Partnerships Between Research and Education Networks and the Private Sector
To serve its many constituents, CENIC works with hundreds of private sector organizations — many of which are located in California — to operate production and leading-edge research and education networks. As a result, CENIC contributes tens of millions of dollars every year to the California economy, creating jobs and economic development across the state. These private sector organizations share beliefs in basic values such as equity, innovation, and collaboration, and welcome the opportunity to contribute to California’s education and research sectors. Recently, leaders in four of these private-sector organizations were asked to talk about their partnership with CENIC and their aspirations for the future.
“Our goal is to equalize opportunity despite geography,” says Chris Roy, vice president of government and education solutions (West) for AT&T. “That goal perfectly aligns with the goals of CENIC and its member institutions. We work toward that goal every day. Our 37,000 employees spent 900,000 hours giving back to communities last year, and education is one of our key priorities. We have initiatives to improve the graduation rate of high school students and programs to help them develop career skills. Last year, our employees directly mentored more than 17,000 California students. Due in part to the efforts of CENIC and its members, we have seen a 250,000% increase in education traffic over the last several years. Education powers California, and we are proud to work with CENIC to support educators and students throughout the state.”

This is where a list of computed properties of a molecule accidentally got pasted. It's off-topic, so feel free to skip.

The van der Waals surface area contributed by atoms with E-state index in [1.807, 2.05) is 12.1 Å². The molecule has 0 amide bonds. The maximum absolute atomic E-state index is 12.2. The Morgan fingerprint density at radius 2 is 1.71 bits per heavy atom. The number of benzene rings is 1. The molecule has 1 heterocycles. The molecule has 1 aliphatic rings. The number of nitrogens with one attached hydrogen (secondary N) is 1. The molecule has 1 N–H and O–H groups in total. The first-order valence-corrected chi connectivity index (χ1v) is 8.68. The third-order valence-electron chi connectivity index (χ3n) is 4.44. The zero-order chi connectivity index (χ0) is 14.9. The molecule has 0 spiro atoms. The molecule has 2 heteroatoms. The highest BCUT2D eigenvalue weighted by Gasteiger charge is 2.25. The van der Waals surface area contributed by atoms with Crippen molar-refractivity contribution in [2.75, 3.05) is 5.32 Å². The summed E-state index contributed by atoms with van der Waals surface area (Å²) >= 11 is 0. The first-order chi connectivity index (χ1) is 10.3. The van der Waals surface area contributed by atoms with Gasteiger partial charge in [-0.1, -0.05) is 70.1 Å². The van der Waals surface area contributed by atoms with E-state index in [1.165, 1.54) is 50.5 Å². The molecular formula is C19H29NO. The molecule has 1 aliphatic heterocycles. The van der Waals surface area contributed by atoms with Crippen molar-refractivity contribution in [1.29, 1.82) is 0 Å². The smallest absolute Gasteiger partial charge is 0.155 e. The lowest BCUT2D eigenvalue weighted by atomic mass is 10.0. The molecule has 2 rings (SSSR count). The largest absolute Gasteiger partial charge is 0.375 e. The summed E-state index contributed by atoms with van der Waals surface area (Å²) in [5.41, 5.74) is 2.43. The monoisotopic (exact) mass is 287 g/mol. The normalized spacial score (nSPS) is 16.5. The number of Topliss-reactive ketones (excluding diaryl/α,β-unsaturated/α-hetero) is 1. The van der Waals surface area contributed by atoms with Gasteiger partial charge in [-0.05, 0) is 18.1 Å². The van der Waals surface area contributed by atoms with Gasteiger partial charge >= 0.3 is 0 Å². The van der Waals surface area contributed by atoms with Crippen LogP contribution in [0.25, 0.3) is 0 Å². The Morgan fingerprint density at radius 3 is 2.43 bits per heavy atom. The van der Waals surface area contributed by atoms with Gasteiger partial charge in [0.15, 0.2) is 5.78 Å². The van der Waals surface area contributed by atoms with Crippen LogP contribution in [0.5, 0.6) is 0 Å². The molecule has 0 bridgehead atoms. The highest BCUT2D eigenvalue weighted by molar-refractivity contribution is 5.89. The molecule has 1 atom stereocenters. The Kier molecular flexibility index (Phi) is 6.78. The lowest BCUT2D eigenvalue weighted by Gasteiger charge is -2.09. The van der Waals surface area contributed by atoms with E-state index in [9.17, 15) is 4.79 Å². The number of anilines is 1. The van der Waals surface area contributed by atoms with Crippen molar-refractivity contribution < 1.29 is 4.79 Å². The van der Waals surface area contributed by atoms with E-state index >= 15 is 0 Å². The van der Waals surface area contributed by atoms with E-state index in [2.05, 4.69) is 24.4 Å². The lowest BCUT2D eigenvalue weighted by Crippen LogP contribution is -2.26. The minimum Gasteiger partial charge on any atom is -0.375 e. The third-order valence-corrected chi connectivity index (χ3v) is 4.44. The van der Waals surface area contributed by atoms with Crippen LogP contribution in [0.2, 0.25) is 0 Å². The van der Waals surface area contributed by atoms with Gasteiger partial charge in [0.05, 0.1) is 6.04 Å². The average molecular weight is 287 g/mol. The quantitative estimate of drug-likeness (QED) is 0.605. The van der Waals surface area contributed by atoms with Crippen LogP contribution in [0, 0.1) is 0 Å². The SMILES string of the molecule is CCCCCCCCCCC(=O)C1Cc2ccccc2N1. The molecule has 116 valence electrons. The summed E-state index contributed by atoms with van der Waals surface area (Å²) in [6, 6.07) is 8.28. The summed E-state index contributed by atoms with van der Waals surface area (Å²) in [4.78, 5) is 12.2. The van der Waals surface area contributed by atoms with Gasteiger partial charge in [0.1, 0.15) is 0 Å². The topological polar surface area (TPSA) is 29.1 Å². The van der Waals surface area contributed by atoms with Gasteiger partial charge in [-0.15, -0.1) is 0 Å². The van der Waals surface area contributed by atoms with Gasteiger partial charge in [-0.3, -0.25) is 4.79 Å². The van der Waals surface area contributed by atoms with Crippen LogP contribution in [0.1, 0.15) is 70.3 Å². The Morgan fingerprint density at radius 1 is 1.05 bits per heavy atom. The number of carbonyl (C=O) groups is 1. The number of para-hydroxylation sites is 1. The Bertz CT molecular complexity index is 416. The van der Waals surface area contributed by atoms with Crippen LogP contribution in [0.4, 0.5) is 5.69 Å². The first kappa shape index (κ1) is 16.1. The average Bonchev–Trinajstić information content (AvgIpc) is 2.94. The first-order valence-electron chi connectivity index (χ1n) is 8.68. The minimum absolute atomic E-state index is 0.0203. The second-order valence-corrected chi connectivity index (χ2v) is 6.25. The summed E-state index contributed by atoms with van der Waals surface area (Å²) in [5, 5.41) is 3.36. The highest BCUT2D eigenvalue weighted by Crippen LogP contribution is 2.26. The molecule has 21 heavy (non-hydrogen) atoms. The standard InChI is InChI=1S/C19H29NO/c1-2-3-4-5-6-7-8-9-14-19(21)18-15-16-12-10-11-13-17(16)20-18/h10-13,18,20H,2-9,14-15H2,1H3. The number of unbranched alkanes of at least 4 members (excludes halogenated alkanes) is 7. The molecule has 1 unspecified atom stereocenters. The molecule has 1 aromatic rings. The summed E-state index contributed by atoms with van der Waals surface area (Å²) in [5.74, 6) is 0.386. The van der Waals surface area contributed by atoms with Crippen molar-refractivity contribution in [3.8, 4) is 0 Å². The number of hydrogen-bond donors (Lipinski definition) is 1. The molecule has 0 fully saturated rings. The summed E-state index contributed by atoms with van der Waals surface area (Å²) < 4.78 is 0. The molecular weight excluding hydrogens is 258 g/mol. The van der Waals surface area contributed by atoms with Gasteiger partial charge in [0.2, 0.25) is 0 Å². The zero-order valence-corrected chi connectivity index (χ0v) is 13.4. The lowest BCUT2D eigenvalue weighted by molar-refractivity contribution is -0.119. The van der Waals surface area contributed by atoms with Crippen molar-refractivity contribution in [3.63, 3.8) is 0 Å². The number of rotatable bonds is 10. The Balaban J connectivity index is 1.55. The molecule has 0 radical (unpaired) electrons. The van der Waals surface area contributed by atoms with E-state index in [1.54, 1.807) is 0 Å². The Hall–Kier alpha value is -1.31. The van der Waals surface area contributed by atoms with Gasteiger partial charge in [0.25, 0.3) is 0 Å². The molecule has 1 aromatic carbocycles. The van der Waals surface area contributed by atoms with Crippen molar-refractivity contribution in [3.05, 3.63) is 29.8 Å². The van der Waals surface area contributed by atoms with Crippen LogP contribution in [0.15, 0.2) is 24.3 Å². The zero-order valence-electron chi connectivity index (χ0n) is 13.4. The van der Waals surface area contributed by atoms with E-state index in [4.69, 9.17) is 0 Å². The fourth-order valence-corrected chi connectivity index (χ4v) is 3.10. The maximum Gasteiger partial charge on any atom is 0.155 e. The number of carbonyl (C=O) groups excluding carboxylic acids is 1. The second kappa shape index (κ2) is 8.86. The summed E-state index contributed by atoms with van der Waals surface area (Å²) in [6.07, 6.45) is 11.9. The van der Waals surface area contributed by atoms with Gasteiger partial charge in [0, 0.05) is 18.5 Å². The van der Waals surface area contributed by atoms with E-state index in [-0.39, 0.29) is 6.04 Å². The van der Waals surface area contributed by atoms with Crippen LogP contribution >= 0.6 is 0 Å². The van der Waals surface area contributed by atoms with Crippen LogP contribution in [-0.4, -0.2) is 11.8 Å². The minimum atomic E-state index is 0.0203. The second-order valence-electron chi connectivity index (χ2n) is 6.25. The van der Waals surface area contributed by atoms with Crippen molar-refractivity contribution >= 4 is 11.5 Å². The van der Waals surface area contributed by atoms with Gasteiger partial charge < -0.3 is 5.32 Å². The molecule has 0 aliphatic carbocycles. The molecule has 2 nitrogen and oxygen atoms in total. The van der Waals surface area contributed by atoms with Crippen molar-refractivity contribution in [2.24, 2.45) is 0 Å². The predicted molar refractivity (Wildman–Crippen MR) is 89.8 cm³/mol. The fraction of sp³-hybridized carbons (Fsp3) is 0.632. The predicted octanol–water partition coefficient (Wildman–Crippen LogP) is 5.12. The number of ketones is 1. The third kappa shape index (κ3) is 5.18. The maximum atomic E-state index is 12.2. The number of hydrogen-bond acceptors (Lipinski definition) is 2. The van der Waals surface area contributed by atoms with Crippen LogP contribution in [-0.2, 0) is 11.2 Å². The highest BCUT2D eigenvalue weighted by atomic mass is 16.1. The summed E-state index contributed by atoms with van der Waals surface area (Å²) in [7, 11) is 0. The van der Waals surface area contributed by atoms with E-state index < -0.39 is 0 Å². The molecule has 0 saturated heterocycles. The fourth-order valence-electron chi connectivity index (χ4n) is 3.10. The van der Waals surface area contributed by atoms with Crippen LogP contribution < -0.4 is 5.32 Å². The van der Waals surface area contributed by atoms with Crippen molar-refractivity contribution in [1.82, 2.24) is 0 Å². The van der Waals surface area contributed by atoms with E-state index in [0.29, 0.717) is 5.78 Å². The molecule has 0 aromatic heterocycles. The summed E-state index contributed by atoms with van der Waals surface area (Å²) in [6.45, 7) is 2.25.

David Nelson is president and CEO of VAST Networks, a company that owns 2,700 miles of fiber in the Central Valley of California. “With our focus on serving rural areas, we have collaborated with CENIC to bring high-speed broadband to anchor institutions throughout the Central Valley. In fact, VAST grew out of a partnership with CENIC when it was provided with a list of anchor institutions that needed connectivity. As a result of this collaboration, we now have 1,335 K-12 schools in our region with bandwidth greater than 1 Gbps on our network. This has changed educational opportunity in one of the most underserved areas of our state.”
Arturo Iglesias, chief technology officer at Transtelco, observes that, “Today's youth have grown up with technology playing a big role in their daily lives. They are exceedingly comfortable with digital technologies and virtual reality. We find that if we provide a platform, students use it to interact and to learn. We serve 50 educational institutions and 700,000 students in Mexico, Southern California, and Texas, and leaders in these institutions recognize that technology enables the kind of education they want to provide. Networks are enablers and foster collaboration among institutions that are connected. Like CENIC and its members, we ask ourselves ‘How can we use the network to energize parties to communicate and collaborate?’”
David Nelson agrees. “The current generation of students knows and demands technology. Many students have more than one connected device. They self-educate at an incredible rate and are looking for constant access to high-speed broadband.”
David Young, vice president of sales for the federal market group at Level 3, affirms the necessity of collaboration pointed out by his colleagues. “We need to come together on the private side to help the public side. By bringing together providers and working with organizations like CENIC, we can assure everyone in our state has access to high-speed broadband. CENIC has a better view than any one provider, and we should work with them and with others until the goal of equal access is fulfilled.”